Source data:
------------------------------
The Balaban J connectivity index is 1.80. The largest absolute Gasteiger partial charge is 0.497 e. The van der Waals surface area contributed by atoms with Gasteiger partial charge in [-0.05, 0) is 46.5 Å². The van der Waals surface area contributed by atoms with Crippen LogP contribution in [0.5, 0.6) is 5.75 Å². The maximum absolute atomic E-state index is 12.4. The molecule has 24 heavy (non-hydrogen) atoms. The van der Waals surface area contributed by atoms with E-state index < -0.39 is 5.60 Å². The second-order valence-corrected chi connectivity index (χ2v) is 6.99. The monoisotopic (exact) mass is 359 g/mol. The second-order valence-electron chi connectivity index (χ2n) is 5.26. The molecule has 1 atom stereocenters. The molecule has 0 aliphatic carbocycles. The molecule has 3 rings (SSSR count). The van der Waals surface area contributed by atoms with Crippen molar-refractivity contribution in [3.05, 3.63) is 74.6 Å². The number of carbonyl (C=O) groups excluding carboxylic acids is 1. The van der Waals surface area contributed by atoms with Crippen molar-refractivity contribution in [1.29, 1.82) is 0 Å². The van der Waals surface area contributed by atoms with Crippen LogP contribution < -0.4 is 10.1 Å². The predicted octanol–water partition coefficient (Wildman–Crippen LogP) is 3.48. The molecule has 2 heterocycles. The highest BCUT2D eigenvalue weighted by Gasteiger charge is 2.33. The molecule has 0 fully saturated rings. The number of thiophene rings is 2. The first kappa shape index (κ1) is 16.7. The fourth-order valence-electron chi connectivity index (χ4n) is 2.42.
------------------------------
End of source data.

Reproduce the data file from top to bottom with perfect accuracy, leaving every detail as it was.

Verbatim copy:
The Balaban J connectivity index is 1.80. The largest absolute Gasteiger partial charge is 0.497 e. The van der Waals surface area contributed by atoms with Gasteiger partial charge in [-0.05, 0) is 46.5 Å². The van der Waals surface area contributed by atoms with Crippen LogP contribution in [0.5, 0.6) is 5.75 Å². The maximum absolute atomic E-state index is 12.4. The molecule has 24 heavy (non-hydrogen) atoms. The van der Waals surface area contributed by atoms with E-state index < -0.39 is 5.60 Å². The second-order valence-corrected chi connectivity index (χ2v) is 6.99. The monoisotopic (exact) mass is 359 g/mol. The second-order valence-electron chi connectivity index (χ2n) is 5.26. The molecule has 1 atom stereocenters. The molecule has 0 aliphatic carbocycles. The molecule has 3 rings (SSSR count). The van der Waals surface area contributed by atoms with Crippen molar-refractivity contribution in [3.05, 3.63) is 74.6 Å². The number of carbonyl (C=O) groups excluding carboxylic acids is 1. The van der Waals surface area contributed by atoms with Crippen molar-refractivity contribution in [1.29, 1.82) is 0 Å². The van der Waals surface area contributed by atoms with Crippen LogP contribution < -0.4 is 10.1 Å². The predicted octanol–water partition coefficient (Wildman–Crippen LogP) is 3.48. The molecule has 2 heterocycles. The highest BCUT2D eigenvalue weighted by Gasteiger charge is 2.33. The molecule has 0 fully saturated rings. The number of thiophene rings is 2. The first kappa shape index (κ1) is 16.7. The fourth-order valence-electron chi connectivity index (χ4n) is 2.42.